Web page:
I’m 62 years old as I write this. Like many of my friends, I forget names that I used to be able to conjure up effortlessly. When packing my suitcase for a trip, I walk to the hall closet and by the time I get there, I don’t remember what I came for.
And yet my long-term memories are fully intact. I remember the names of my third-grade classmates, the first record album I bought, my wedding day.
This is widely understood to be a classic problem of aging. But as a neuroscientist, I know that the problem is not necessarily age-related.
Short-term memory contains the contents of your thoughts right now, including what you intend to do in the next few seconds. It’s doing some mental arithmetic, thinking about what you’ll say next in a conversation or walking to the hall closet with the intention of getting a pair of gloves.
Short-term memory is easily disturbed or disrupted. It depends on your actively paying attention to the items that are in the “next thing to do” file in your mind. You do this by thinking about them, perhaps repeating them over and over again (“I’m going to the closet to get gloves”). But any distraction — a new thought, someone asking you a question, the telephone ringing — can disrupt short-term memory. Our ability to automatically restore the contents of the short-term memory declines slightly with every decade after 30.
But age is not the major factor so commonly assumed. I’ve been teaching undergraduates for my entire career and I can attest that even 20-year-olds make short-term memory errors — loads of them. They walk into the wrong classroom; they show up to exams without the requisite No. 2 pencil; they forget something I just said two minutes before. These are similar to the kinds of things 70-year-olds do.
The relevant difference is not age but rather how we describe these events, the stories we tell ourselves about them. Twenty-year-olds don’t think, “Oh dear, this must be early-onset Alzheimer’s.” They think, “I’ve got a lot on my plate right now” or “I really need to get more than four hours of sleep.” The 70-year-old observes these same events and worries about her brain health. This is not to say that Alzheimer’s- and dementia-related memory impairments are fiction — they are very real — but every lapse of short-term memory doesn’t necessarily indicate a biological disorder.
In the absence of brain disease, even the oldest older adults show little or no cognitive or memory decline beyond age 85 and 90, as shown in a 2018 study. Memory impairment is not inevitable.
Some aspects of memory actually get better as we age. For instance, our ability to extract patterns, regularities and to make accurate predictions improves over time because we’ve had more experience. (This is why computers need to be shown tens of thousands of pictures of traffic lights or cats in order to be able to recognize them). If you’re going to get an X-ray, you want a 70-year-old radiologist reading it, not a 30-year-old one.
So how do we account for our subjective experience that older adults seem to fumble with words and names? First, there is a generalized cognitive slowing with age — but given a little more time, older adults perform just fine.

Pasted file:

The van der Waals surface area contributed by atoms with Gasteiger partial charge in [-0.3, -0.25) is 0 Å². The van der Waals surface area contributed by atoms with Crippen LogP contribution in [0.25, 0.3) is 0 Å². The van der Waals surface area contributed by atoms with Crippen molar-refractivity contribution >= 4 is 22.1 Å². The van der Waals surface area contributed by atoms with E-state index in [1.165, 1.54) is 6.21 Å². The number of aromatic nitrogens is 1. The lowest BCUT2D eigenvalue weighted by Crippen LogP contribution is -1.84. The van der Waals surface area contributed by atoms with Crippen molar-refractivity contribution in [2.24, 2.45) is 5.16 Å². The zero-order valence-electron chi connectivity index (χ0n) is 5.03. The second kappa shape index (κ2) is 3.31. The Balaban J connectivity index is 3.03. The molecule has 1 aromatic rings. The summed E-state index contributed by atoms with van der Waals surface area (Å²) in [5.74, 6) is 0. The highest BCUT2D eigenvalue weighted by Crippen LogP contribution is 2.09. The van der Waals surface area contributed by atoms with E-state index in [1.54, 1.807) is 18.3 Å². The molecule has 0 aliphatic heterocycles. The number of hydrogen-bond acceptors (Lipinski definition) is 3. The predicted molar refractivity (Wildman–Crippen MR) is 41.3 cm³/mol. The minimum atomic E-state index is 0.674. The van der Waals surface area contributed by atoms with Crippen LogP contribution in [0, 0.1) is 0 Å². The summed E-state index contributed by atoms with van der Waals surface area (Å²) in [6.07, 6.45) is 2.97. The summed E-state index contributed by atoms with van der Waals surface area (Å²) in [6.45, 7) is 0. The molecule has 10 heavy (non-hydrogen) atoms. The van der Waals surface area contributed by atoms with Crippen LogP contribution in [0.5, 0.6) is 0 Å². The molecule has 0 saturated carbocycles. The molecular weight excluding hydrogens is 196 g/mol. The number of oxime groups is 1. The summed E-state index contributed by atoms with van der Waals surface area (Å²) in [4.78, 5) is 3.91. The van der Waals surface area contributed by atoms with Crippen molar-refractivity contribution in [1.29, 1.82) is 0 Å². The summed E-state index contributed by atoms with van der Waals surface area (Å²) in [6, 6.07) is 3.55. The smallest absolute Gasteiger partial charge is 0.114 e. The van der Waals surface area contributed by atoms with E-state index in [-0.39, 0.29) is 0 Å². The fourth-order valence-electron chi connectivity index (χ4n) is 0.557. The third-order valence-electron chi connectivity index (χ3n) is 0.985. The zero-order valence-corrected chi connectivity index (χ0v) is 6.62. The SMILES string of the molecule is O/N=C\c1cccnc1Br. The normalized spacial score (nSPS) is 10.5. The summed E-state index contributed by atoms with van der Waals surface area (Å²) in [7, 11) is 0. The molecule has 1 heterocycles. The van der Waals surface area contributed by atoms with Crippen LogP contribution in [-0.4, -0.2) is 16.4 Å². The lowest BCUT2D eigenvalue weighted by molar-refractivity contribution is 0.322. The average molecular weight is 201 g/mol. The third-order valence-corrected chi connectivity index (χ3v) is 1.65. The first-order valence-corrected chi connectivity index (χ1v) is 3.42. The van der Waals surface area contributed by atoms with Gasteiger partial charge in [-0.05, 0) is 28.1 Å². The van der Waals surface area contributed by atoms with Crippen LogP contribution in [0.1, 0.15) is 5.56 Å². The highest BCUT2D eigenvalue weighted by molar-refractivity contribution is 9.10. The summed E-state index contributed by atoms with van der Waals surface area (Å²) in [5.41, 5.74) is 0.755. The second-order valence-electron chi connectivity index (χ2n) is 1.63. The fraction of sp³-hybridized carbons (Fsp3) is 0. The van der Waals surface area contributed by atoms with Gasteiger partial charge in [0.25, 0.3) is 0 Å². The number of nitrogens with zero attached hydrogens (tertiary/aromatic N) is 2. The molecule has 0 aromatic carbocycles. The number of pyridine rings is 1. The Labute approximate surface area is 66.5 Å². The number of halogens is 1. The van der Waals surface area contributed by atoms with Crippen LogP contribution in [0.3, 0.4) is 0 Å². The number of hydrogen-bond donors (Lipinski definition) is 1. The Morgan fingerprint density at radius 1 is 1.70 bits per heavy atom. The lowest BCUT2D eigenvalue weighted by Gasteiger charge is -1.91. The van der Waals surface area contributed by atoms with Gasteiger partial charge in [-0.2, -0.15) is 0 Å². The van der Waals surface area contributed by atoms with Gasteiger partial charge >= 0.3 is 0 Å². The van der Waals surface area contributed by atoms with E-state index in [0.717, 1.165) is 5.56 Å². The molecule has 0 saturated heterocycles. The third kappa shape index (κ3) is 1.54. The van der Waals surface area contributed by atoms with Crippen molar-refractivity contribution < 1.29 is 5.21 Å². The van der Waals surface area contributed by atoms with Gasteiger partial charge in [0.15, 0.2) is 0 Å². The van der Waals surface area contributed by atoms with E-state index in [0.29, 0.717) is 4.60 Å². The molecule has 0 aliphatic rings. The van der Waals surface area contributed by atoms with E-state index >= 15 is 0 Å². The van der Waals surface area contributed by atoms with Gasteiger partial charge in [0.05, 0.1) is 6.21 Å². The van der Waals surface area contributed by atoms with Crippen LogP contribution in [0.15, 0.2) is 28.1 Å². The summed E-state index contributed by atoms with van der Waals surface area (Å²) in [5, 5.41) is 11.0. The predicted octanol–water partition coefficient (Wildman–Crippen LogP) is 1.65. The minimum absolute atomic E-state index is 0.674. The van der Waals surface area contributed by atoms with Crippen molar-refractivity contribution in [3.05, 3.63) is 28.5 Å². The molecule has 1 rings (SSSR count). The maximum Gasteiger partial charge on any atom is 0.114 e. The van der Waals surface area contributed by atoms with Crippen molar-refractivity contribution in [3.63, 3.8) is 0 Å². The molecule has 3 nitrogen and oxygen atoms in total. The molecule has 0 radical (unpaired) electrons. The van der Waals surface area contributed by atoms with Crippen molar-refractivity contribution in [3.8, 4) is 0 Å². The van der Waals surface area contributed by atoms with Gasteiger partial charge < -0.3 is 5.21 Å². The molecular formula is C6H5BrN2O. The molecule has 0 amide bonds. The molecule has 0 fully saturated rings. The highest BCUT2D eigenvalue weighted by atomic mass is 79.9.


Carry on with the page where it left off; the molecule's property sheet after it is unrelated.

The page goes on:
Second, older adults have to search through more memories than do younger adults to find the fact or piece of information they’re looking for. Your brain becomes crowded with memories and information. It’s not that you can’t remember — you can — it’s just that there is so much more information to sort through. A 2014 study found that this “crowdedness” effect also shows up in computer simulations of human memory systems.
Recently, I found myself in an office elevator in which all the buttons had been pushed — even though there were only three of us in the elevator. As the elevator dutifully stopped on every floor, one of the people standing next to me said, “Looks like some kid pressed all the buttons.” We all laughed. I thought for a moment and offered, “I was that kid about 50 years ago,” and we all laughed again. And then I thought: My memories of being 10 years old are clearer than my memories of 10 days ago. Shouldn’t that seem odd?
But in the warm, familiar privacy of my own mind, it didn’t seem odd at all: I am that same person. I don’t feel 50 years older. I can see the world through the eyes of that mischievous 10-year-old. I can remember when the taste of a Butterfinger candy bar was the most delectable thing in the world. I can remember the first time I encountered the grassy smell of a spring meadow. Such things were novel and exciting back then, and my sensory receptors were tuned to make new events seem both important and vivid.
I can still eat a Butterfinger and smell spring meadows, but the sensory experience has dulled through repetition, familiarity and aging. And so I try to keep things novel and exciting. My favorite chocolatier introduces new artisanal chocolates a few times a year and I make a point to try them — and to savor them. I go to new parks and forests where I’m more likely to encounter the smells of new grasses and trees, new animal musks.
When I find them, these things I remember for months and years, because they are new. And experiencing new things is the best way to keep the mind young, pliable and growing — into our 80s, 90s and beyond.